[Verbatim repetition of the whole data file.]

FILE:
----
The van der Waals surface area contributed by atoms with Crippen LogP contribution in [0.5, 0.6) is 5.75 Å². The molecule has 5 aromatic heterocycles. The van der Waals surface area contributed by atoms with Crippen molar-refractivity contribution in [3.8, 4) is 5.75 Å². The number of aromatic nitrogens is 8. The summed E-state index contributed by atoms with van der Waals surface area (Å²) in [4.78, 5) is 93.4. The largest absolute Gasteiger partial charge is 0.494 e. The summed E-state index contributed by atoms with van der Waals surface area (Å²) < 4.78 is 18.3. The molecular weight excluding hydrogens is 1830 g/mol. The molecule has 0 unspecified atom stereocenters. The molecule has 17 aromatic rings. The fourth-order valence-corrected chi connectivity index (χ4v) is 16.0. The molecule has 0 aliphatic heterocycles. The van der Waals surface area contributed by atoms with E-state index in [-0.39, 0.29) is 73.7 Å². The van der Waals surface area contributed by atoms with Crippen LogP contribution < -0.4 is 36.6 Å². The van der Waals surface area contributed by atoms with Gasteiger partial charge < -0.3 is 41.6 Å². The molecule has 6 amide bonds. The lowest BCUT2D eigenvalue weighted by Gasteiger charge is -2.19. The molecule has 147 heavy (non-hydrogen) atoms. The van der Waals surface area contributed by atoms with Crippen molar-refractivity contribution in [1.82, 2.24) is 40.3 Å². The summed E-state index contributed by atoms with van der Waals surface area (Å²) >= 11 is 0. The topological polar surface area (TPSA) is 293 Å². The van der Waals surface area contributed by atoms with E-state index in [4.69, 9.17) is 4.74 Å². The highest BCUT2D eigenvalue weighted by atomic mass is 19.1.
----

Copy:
The van der Waals surface area contributed by atoms with Crippen LogP contribution in [0.5, 0.6) is 5.75 Å². The molecule has 5 aromatic heterocycles. The van der Waals surface area contributed by atoms with Crippen molar-refractivity contribution in [3.8, 4) is 5.75 Å². The number of aromatic nitrogens is 8. The summed E-state index contributed by atoms with van der Waals surface area (Å²) in [4.78, 5) is 93.4. The largest absolute Gasteiger partial charge is 0.494 e. The summed E-state index contributed by atoms with van der Waals surface area (Å²) < 4.78 is 18.3. The molecular weight excluding hydrogens is 1830 g/mol. The molecule has 0 unspecified atom stereocenters. The molecule has 17 aromatic rings. The fourth-order valence-corrected chi connectivity index (χ4v) is 16.0. The molecule has 0 aliphatic heterocycles. The van der Waals surface area contributed by atoms with E-state index in [-0.39, 0.29) is 73.7 Å². The van der Waals surface area contributed by atoms with Crippen LogP contribution < -0.4 is 36.6 Å². The van der Waals surface area contributed by atoms with Gasteiger partial charge < -0.3 is 41.6 Å². The molecule has 6 amide bonds. The lowest BCUT2D eigenvalue weighted by Gasteiger charge is -2.19. The molecule has 147 heavy (non-hydrogen) atoms. The van der Waals surface area contributed by atoms with Crippen molar-refractivity contribution in [1.82, 2.24) is 40.3 Å². The summed E-state index contributed by atoms with van der Waals surface area (Å²) >= 11 is 0. The topological polar surface area (TPSA) is 293 Å². The van der Waals surface area contributed by atoms with E-state index in [4.69, 9.17) is 4.74 Å². The highest BCUT2D eigenvalue weighted by atomic mass is 19.1.